Stephen Fotopulos: Making Nashville a City for All of Us

February 25th, 2014

Fotopulos, Stephen 2011By Stephen Fotopulos, Director of the Tennessee Immigrant and Refugee Rights Coalition 

Five years ago today, national anti-immigrant forces tested a proposition: Could they put misinformation and $100,000 into the hands of an opportunistic, local politician and convince a city to cast a vote against itself? The proposition proved false, Nashville passed a monumental test, and we declared to the world our intention to be a welcoming and inclusive city.

The truth is, not many people believed we could do it. English is such a vital, emotional part of our cultural identity, and the vote was seen simply as a referendum on its importance. Early polling suggested broad support for English-only across demographics. But the more community meetings we had, the more Nashvillians realized that we weren’t talking about the value of learning English. We were deciding whether to create artificial barriers between citizenry and government. We were deciding between excluding people from the public conversation or making more room at the table. And we chose wisely.

The victory against English-only is a testament to what can be accomplished when elected officials demonstrate true leadership, when business, labor and civic groups come together with universities and faith institutions of every creed. The victory showed the power of immigrants participating directly in the process, sharing their experience with friends and neighbors, making announcements at Sunday service and Friday prayer, knocking on doors and getting people involved. More than 10,000 new American voters were directly engaged during the campaign, greater even than the winning margin.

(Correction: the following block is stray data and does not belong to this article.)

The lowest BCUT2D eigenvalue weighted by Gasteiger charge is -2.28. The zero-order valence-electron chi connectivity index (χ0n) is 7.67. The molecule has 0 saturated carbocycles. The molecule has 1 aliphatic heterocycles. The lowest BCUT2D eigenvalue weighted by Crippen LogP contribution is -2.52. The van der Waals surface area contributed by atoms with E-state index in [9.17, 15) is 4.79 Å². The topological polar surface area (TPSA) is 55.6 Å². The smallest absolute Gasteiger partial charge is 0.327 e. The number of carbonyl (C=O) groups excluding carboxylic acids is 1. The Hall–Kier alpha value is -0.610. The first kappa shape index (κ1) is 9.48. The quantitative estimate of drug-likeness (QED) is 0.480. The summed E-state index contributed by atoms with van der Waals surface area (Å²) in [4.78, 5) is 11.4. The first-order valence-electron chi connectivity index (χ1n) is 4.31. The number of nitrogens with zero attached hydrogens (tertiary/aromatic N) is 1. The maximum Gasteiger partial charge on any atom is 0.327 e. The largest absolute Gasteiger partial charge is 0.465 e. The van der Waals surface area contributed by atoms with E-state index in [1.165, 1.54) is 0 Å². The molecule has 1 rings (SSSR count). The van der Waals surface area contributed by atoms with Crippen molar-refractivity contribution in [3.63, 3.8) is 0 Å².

In the five years since the special election, our city has taken steps to further open the dialogue and promote immigrant integration. Mayor Karl Dean established a New Americans Advisory Council in 2009, creating formal channels of communication between his office and Nashville’s many immigrant communities. The Advisory Council partnered with the metropolitan clerk in 2012 to implement MyCity Academy, a program for immigrant leaders to see how government operates and to become effective ambassadors to their communities. In late 2012, Sheriff Daron Hall ended his devastating 287(g) deportation program, finally easing some tension between immigrant families and local law enforcement. And in 2013, Nashville for All of Us collaborated with NashvilleNext to chart a course for the next 25 years of our city’s growth, furthering the dialogue with immigrant community members and promoting equality and inclusion.

It’s human nature for people to move, and it’s a sign of great prosperity when immigrants choose our city as the place to invest energy and raise a family. Between 2000 and 2011, Tennessee had the fastest-growing foreign-born population of any state in the country, with Nashville clearly leading the way. And it’s no coincidence that every few months another national publication recognizes our city as one of the friendliest, most vibrant places to live. This wouldn’t be true if English-only had passed five years ago, and it won’t remain true without continued efforts to identify and remove barriers to full participation.

Strong communities, like relationships, are built on good communication, and our measure of success will be the degree to which everyone is engaged in the conversation.

Stephen Fotopulos is the director of the Tennessee Immigrant and Refugee Rights Coalition and the Welcoming Tennessee Initiative, the former co-chairman of the Mayor’s New Americans Advisory Council and a founding member of Nashville for All of Us.

This article was originally published in The Tennessean and is being reproduced here with permission.

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